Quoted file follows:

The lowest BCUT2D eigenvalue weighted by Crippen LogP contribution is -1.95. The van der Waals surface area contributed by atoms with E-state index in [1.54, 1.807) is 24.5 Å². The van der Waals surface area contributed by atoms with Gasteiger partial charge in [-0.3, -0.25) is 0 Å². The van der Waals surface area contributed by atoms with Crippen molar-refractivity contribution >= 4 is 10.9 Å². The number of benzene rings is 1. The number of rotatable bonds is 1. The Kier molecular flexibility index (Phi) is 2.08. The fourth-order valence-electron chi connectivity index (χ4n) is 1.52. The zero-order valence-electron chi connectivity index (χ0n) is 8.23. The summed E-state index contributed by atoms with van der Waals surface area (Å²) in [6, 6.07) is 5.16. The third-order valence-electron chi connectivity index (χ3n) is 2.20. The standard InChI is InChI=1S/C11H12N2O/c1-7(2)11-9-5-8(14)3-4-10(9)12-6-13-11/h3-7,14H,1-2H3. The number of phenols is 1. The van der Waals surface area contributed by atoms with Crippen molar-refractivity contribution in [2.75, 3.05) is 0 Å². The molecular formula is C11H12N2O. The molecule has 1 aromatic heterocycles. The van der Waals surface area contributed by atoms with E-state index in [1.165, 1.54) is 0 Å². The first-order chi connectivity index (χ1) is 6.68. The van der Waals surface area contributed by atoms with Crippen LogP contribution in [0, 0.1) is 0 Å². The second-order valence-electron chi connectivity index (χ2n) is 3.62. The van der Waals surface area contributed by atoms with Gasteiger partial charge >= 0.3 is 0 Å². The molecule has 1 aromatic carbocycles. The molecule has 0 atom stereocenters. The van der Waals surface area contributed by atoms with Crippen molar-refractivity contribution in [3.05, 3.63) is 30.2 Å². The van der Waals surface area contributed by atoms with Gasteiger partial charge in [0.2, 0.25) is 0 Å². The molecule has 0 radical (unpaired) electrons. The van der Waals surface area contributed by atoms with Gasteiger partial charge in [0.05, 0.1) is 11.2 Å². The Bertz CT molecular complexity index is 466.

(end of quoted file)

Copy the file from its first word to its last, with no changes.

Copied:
The lowest BCUT2D eigenvalue weighted by Crippen LogP contribution is -1.95. The van der Waals surface area contributed by atoms with E-state index in [1.54, 1.807) is 24.5 Å². The van der Waals surface area contributed by atoms with Gasteiger partial charge in [-0.3, -0.25) is 0 Å². The van der Waals surface area contributed by atoms with Crippen molar-refractivity contribution >= 4 is 10.9 Å². The number of benzene rings is 1. The number of rotatable bonds is 1. The Kier molecular flexibility index (Phi) is 2.08. The fourth-order valence-electron chi connectivity index (χ4n) is 1.52. The zero-order valence-electron chi connectivity index (χ0n) is 8.23. The summed E-state index contributed by atoms with van der Waals surface area (Å²) in [6, 6.07) is 5.16. The third-order valence-electron chi connectivity index (χ3n) is 2.20. The standard InChI is InChI=1S/C11H12N2O/c1-7(2)11-9-5-8(14)3-4-10(9)12-6-13-11/h3-7,14H,1-2H3. The number of phenols is 1. The van der Waals surface area contributed by atoms with Crippen molar-refractivity contribution in [2.75, 3.05) is 0 Å². The molecular formula is C11H12N2O. The molecule has 1 aromatic heterocycles. The van der Waals surface area contributed by atoms with E-state index in [1.165, 1.54) is 0 Å². The first-order chi connectivity index (χ1) is 6.68. The van der Waals surface area contributed by atoms with Crippen LogP contribution in [0, 0.1) is 0 Å². The second-order valence-electron chi connectivity index (χ2n) is 3.62. The van der Waals surface area contributed by atoms with Gasteiger partial charge >= 0.3 is 0 Å². The molecule has 1 aromatic carbocycles. The molecule has 0 atom stereocenters. The van der Waals surface area contributed by atoms with Crippen molar-refractivity contribution in [3.05, 3.63) is 30.2 Å². The van der Waals surface area contributed by atoms with Gasteiger partial charge in [0.2, 0.25) is 0 Å². The molecule has 0 radical (unpaired) electrons. The van der Waals surface area contributed by atoms with Gasteiger partial charge in [0.05, 0.1) is 11.2 Å². The Bertz CT molecular complexity index is 466.